Many of the world’s companies have relied on China for years to fuel their sales and fear a consumer fallout from the country’s slowing economic growth. At the same time, China is struggling to restructure its export-led economy and create a consumer-led one that looks like the U.S.
Yet it isn’t all gloom and doom, BCG said.
Sales aren’t skyrocketing like they were in peak years of the past, the report said. “But make no mistake: although the pace is slower and the course is bumpier, consumption growth is still tracing a staggering trajectory,” it said.
Young urban professionals, or yuppies, under the age of 35 have 40% more wealth than generations older than them and they feel far more comfortable spending their money, say BCG and Aliresearch. And the people most likely to be seen riding fixed gear bikes, splurging on infant spas or shelling out for meals at the mall also are more likely to have gone to college and travel overseas, the study said.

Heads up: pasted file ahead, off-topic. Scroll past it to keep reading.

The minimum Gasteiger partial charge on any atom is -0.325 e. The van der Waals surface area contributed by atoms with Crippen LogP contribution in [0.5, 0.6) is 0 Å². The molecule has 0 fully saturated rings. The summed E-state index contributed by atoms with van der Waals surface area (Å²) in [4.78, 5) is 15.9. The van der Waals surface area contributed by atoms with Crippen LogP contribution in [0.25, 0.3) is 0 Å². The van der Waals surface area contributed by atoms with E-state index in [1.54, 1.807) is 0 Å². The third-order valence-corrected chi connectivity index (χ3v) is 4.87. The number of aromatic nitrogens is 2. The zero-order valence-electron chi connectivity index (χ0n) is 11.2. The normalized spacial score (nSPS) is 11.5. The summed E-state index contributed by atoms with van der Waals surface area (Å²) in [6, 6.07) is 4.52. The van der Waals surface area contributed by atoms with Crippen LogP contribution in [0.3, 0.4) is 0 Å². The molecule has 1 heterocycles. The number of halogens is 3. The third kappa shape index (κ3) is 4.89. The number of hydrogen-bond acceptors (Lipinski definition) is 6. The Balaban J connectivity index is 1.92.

Upper-middle class households, defined as those making between $24,001 and $46,000 in annual income, will double to 100 million in population by 2020 and account for 30% of all urban households in China, the report said.
E-commerce will also be a major factor to growth and the research projects that it will account for 42% of private consumption by 2020, up from 15% today.
PD3: Y nos podemos enamorar siempre…
Lo que debemos hacer es no acostumbrarnos, es no currarlo, no trabajar el amor…